Girl with Dolphin and Monkey // Jeff Koons // 2009 // Oil on canvas
Lingerie – check. High heels – check. Inflatable dolphin – check. Inflatable monkey – check. Wait, that doesn’t seem right. How do objects such as lingerie and high heels fit in with inflatable animals? Well Jeff Koons makes them fit together. Girl with Dolphin and Monkey is part of Koon’s erotic series Made in Heaven. Here a girl straddles an inflatable dolphin while leaning in to kiss a monkey. Sexy?
Play-Doh // Jeff Koons // 1994-2014 // Polychromed aluminum
What’s on now at Newport Street Gallery? Why it’s JEFF KOONS NOW. In this exhibition Damien Hirst displays his private collection of Jeff Koons works which range from his inflatable series, to his equilibrium series to his banality series. See Jeff Koons through Damien Hirst’s eyes as this exhibition provides a unique glimpse of this famed contemporary artist.
Balloon Monkey (Blue) // Jeff Koons // 2006-2013 // Mirror-polished stainless steel with transparent color coating
Seal Walrus (Chairs) // Jeff Koons // 2003-2009 // Polychromed aluminum, resin
Italian Woman // Jeff Koons // 1986 // Stainless steel
Detail of Of Chinese Lions, Peonies, Skulls and Fountains // Takashi Murakami // 2011 // Acrylic on canvas stretched on wooden panel
The first time I went to The Broad museum in downtown Los Angeles, I was mesmerized by the building’s architecture, the natural lighting of the works and the viewable vault. Today was my second trip to The Broad and I found myself even more impressed. The Broad’s collection is impressive, showcasing works from artists such as Jeff Koons, Takashi Murakami and Kara Walker. This museum is worth the trip downtown. However, be sure to get your tickets online before you go to avoid the long queue!
Michael Jackson and Bubbles // Jeff Koons // 1988 // Porcelain
Fountain (Buddha) // Sherrie Levine // 1996 // Cast bronze
African’t // Kara Walker // 1996 // Cut paper on wall
Untitled (New York City) // Cy Twombly // 1953 // Oil-based house paint & wax crayon on canvas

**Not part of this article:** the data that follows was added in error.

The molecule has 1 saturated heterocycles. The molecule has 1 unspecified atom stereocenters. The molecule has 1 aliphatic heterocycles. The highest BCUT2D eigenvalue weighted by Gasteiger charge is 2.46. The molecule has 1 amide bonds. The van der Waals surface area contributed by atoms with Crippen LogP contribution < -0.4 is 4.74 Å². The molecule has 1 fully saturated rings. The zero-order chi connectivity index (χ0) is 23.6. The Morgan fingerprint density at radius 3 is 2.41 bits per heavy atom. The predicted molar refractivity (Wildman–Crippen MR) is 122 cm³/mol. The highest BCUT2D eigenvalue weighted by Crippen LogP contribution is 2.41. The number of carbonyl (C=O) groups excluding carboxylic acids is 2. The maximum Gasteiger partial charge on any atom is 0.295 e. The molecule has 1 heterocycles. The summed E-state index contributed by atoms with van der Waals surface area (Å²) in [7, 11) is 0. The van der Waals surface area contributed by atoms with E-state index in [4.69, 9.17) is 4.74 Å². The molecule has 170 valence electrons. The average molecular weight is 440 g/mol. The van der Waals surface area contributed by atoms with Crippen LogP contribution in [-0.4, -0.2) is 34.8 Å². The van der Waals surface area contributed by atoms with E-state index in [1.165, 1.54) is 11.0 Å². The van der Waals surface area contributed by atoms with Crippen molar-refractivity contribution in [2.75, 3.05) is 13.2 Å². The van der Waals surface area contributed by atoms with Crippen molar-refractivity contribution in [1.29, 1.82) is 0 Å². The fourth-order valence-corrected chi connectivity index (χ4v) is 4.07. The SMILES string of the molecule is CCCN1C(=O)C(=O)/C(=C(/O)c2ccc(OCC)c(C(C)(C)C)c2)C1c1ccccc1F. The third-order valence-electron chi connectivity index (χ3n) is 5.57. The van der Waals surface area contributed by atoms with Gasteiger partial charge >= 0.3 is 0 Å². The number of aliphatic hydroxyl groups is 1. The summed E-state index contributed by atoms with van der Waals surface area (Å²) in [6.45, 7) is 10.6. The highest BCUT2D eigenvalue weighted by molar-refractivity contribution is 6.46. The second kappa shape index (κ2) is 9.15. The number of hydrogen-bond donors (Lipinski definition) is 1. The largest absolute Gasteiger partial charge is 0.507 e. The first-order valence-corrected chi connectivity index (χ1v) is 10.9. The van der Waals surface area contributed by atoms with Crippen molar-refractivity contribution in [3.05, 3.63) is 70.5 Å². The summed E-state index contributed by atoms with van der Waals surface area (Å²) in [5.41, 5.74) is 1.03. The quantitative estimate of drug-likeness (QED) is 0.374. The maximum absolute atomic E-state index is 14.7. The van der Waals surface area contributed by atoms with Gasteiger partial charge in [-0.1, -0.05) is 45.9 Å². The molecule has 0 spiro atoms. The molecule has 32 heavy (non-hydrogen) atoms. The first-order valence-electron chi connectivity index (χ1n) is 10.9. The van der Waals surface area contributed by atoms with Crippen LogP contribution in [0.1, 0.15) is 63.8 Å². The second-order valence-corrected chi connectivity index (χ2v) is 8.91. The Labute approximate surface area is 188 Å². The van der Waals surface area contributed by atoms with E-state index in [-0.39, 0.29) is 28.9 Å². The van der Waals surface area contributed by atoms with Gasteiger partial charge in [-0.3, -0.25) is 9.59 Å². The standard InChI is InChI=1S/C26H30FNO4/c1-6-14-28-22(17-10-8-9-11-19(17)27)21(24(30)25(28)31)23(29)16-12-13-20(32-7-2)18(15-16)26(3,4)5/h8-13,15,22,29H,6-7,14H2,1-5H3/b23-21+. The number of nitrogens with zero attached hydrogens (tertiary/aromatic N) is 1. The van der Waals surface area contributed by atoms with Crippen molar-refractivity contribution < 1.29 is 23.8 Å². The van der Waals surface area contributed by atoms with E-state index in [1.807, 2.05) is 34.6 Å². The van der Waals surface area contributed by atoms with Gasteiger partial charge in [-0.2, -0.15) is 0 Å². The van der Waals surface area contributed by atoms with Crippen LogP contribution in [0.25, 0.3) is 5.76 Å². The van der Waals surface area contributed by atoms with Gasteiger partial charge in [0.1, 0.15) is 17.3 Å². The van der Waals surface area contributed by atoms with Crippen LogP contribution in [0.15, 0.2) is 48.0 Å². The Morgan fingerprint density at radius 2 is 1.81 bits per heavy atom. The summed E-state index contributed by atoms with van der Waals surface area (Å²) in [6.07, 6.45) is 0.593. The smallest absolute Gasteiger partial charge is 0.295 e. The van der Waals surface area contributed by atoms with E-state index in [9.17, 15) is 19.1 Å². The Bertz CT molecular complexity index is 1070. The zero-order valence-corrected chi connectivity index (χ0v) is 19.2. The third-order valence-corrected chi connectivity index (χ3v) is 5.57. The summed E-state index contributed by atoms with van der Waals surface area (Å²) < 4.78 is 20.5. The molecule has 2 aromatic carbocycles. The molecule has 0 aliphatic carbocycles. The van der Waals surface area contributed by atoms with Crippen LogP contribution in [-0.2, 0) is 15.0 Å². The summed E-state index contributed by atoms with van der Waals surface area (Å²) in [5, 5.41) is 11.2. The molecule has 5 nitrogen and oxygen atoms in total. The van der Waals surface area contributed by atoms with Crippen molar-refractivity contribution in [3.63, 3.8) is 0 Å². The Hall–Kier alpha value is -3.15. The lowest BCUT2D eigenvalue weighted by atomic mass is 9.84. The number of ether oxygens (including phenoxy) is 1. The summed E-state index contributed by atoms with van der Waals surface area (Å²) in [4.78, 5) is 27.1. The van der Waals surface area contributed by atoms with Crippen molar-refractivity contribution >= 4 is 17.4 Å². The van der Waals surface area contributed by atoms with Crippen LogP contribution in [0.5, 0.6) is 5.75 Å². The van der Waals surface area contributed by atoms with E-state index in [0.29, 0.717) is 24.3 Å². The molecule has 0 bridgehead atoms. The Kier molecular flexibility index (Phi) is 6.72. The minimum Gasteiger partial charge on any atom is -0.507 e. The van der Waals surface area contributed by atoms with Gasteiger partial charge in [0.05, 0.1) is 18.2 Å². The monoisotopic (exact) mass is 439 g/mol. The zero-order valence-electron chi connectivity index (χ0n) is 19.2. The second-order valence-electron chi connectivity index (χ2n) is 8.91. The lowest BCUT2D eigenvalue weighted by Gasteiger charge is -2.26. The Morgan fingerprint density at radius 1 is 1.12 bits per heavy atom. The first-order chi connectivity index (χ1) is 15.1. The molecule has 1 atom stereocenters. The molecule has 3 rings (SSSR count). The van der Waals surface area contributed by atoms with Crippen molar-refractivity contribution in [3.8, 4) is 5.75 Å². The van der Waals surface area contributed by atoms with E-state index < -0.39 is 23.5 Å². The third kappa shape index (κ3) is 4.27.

Green Angle // Ellsworth Kelly // 1970 // Oil on canvas
BMW // Jeff Koons // 2010
Who says you can’t have car art? Certainly not BMW. The renowned car company BMW launched the BMW Car Art Project, inviting artists to use the car body as their canvas. Artists such as Frank Stella, Roy Lichtenstein, Andy Warhol and David Hockney have all participated in the Car Art Project. The seventeenth artist in the series is Jeff Koons. His bold stripes are sure to create a flash of color as this race car zooms by.
Check out all of cars created for the BMW Car Art Project! http://www.bmwartcarcollection.com/category/bmw-art-cars/
It’s time to celebrate. What better way to celebrate than with twinkies! After receiving a box of twinkies in a care package, my friends and I decided to create one of Jeff Koons’ pieces from his Celebration series. We attempted to replicate his famous Balloon Dog only instead of metallic stainless steel we managed with twinkies. Using skewers to hold the twinkies together, it turned out to be much more challenging than we expected. But with patience, laughs and lots of twinkies, our twinkie dog finally stood up! It looks similar, right? Best of all its edible.
Jeff Koons / Balloon Dog // Mirror-polished stainless steel with transparent color coating
Violet-Ice (Kama Sutra)
Colored murano glass
33 x 69 x 42
The self portrait is not a new subject in art. Dating back to times as early as ancient Egypt, people had an interest in preserving an image of themselves. Contemporary artist Jeff Koons decided to expand on the concept of the self portrait, taking this genre to the highest level. In his series titled Made in Heaven, Koons creates self portraits in a variety of media ranging from lithographs to glass to marble. While most people stereotypically think of self portraits as a painting of a person’s face or images of someone with their favorite objects, Koons’ work is a little different. In this series Koons’ self portraits depict him and his former wife, Italian porn star Ilona, having sex. With a variety of sexual positions shown, Koons questions the status of art. Are these portraits pornographic or do they serve to challenge society’s sexual stigmas? Has Jeff Koons gone too far or not far enough? You tell me.